GALLOPIN’ GRANDMA: Fur and loathing in the airport

By on January 20, 2015
My two aunties going to the airport in their Ford touring car. They have discovered that they don’t know what an airport is and Nebraska doesn’t have one anyway. PHOTO: JEAN WEBBER

My two aunties going to the airport in their Ford touring car. They have discovered that they don’t know what an airport is and Nebraska doesn’t have one anyway.
PHOTO: JEAN WEBBER

Jackson Hole, Wyoming – There was a time when air travel was fabulous. Everyone dressed up, the service was fabulous, the food and drink were fabulous, the planes were fabulous and you could travel to Hawaii or Cuba by Pan Am Clipper. Everything was fabulous, but one day, the fabulosity came to an end and nothing was ever fabulous again.

If you choose to travel today by what is basically a tin can with wings, it will be akin to a trip on a Mexican bus. Actually, the bus may be a better choice as the lady sitting next to you with a chicken in her lap might move over and even let you hold her chicken.

I flew to Israel with my knees behind my neck, no blanket and no food. Moses and the children of Israel might have had a better time of it; at least they were outdoors and could camp. I don’t know what they ate, but it was more than what we had. I realize that it took them a long time, but have you ever spent three days marooned in the Newark airport? Best of all, they didn’t have to get return tickets and worry about redeeming miles and possible cancellations.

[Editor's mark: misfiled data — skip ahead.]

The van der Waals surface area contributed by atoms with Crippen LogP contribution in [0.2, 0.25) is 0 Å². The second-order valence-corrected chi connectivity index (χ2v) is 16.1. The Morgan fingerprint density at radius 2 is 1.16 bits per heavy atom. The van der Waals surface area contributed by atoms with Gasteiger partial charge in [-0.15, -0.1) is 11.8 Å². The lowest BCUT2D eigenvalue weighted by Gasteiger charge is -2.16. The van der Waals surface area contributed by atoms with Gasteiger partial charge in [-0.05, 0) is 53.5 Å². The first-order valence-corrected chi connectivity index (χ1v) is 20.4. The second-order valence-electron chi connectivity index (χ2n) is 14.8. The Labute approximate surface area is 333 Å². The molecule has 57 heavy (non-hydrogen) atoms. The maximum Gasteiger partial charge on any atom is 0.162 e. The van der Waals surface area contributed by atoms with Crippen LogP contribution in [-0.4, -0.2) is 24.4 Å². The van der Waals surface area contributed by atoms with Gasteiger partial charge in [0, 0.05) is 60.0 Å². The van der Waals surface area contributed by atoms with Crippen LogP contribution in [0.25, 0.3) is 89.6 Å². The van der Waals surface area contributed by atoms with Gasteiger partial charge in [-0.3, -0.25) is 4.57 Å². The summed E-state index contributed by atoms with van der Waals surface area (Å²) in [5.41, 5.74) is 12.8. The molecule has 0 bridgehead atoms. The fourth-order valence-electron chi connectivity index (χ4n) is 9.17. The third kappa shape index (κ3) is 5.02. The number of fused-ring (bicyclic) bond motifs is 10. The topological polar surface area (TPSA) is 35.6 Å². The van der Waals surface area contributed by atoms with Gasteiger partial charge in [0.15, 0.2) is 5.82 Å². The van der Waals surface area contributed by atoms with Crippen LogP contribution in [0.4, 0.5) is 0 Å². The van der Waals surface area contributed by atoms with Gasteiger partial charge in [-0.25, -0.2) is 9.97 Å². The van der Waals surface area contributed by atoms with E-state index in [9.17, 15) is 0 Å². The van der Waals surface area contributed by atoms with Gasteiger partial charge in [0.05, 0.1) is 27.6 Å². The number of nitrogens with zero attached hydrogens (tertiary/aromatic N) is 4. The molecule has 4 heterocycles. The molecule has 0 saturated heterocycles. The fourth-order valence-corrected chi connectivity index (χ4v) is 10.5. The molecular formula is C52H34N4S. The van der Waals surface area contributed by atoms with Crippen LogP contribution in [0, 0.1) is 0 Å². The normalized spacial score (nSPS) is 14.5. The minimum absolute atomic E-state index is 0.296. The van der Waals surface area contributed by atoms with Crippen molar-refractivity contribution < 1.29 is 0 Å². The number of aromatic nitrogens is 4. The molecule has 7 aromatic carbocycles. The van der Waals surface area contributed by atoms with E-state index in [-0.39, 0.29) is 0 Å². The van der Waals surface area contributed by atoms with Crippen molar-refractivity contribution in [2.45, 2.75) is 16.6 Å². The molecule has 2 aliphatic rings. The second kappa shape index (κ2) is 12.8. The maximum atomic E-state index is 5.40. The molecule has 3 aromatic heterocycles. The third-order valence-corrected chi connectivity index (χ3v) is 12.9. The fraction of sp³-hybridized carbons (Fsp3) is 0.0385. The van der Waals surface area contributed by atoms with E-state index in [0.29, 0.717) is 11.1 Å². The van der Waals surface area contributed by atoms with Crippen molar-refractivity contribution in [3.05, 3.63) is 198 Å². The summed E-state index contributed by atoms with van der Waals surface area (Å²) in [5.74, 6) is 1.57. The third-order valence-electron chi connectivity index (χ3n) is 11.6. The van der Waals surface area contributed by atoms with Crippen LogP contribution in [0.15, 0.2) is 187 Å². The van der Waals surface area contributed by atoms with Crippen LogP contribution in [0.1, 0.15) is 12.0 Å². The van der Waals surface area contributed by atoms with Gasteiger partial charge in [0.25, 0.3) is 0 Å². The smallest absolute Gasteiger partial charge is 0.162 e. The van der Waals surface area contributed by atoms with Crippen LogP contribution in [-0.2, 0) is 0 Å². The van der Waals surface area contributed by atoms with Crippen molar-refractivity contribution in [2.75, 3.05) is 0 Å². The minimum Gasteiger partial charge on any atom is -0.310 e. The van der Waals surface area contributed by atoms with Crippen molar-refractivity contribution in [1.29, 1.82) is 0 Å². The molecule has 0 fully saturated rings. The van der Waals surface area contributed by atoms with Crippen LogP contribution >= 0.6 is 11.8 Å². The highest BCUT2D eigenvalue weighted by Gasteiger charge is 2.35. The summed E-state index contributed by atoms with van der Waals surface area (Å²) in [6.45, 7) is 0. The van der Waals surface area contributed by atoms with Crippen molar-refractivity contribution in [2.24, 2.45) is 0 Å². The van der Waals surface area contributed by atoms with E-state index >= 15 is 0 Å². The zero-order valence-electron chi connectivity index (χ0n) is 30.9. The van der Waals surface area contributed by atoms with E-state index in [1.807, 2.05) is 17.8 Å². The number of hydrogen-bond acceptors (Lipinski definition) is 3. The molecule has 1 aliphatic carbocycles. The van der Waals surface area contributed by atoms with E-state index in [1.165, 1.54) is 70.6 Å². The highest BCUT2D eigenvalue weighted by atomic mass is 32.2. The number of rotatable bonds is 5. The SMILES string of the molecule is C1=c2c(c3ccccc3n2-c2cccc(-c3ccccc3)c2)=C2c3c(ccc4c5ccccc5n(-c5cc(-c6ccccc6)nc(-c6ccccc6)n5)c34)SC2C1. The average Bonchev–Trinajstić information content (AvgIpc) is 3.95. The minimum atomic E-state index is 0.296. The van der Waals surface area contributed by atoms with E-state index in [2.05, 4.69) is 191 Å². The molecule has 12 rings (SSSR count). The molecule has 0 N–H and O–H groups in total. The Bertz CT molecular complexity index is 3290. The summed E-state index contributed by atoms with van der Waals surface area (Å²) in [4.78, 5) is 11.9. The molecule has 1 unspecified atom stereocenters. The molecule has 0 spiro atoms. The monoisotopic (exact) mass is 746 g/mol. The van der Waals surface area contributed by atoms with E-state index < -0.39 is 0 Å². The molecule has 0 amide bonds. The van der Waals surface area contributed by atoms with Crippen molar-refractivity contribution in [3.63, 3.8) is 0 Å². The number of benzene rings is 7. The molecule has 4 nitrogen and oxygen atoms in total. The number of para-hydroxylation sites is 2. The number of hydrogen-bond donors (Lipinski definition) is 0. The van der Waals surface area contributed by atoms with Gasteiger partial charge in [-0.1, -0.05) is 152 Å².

I am an old lady who travels with a cane and to be fair, the airlines are usually helpful and accommodating even when I don’t request help. However, everything comes to a halt when I approach the cave of doom, also known as airport security, where there is no hope.

When I approach this area and announce that I have two fake knees that cost more than their last car, alarms and bells go off and I am wrestled into an area where I cannot explode and endanger others. An agent arrives and goes over every inch; they check my hands for explosive residue, I take off my shoes and even my bra straps are suspect. By the time they decide that I am not a threat to world order, my husband, and probably the plane, have disappeared.

My friend, Agnes Gumm, from my hometown of Corn Cob, Iowa, decided to visit her sister in Florida. She also took along her cat Buster who is old and cranky and doesn’t suffer fools gladly. Agnes passed security just fine, but then the agents asked Agnes to take Buster out of his carrier so they could check him for contraband. They went over him with a wand and he was not amused. It’s one thing to remove a cat from his carrier, but something else to put him back. It took three TSA agents and a box of Band-Aids to reload Buster. Meanwhile, while they are checking my bra straps and strip-searching Buster, passengers with exploding underwear, bombs in their shoes and suitcases full of meth are prancing onto the plane. At least the world is safe from Buster and me.

 If you decide to travel by air I would suggest that you leave everything with four feet at home, make sure you have no fake parts and if you get a choice between plane and third world bus, take the bus – you just might get there sooner.

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